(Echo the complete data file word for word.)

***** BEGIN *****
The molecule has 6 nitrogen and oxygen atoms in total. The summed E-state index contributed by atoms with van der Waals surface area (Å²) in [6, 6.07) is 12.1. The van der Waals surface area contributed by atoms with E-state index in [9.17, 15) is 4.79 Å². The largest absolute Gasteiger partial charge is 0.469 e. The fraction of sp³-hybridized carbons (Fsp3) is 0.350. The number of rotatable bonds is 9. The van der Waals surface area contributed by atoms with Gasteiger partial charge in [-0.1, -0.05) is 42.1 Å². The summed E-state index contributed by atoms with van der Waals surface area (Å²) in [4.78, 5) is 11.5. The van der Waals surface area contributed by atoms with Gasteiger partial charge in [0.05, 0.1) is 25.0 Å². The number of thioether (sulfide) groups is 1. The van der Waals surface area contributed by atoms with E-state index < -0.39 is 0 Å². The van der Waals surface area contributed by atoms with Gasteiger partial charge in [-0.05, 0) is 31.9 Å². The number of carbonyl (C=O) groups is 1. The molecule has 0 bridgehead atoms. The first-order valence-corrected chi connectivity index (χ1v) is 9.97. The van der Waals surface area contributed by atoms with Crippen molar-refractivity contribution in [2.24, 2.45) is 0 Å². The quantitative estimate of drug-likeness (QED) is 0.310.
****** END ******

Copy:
The molecule has 6 nitrogen and oxygen atoms in total. The summed E-state index contributed by atoms with van der Waals surface area (Å²) in [6, 6.07) is 12.1. The van der Waals surface area contributed by atoms with E-state index in [9.17, 15) is 4.79 Å². The largest absolute Gasteiger partial charge is 0.469 e. The fraction of sp³-hybridized carbons (Fsp3) is 0.350. The number of rotatable bonds is 9. The van der Waals surface area contributed by atoms with Gasteiger partial charge in [-0.1, -0.05) is 42.1 Å². The summed E-state index contributed by atoms with van der Waals surface area (Å²) in [4.78, 5) is 11.5. The van der Waals surface area contributed by atoms with Gasteiger partial charge in [0.05, 0.1) is 25.0 Å². The number of thioether (sulfide) groups is 1. The van der Waals surface area contributed by atoms with E-state index < -0.39 is 0 Å². The van der Waals surface area contributed by atoms with Gasteiger partial charge in [-0.05, 0) is 31.9 Å². The number of carbonyl (C=O) groups is 1. The molecule has 0 bridgehead atoms. The first-order valence-corrected chi connectivity index (χ1v) is 9.97. The van der Waals surface area contributed by atoms with Crippen molar-refractivity contribution in [2.24, 2.45) is 0 Å². The quantitative estimate of drug-likeness (QED) is 0.310.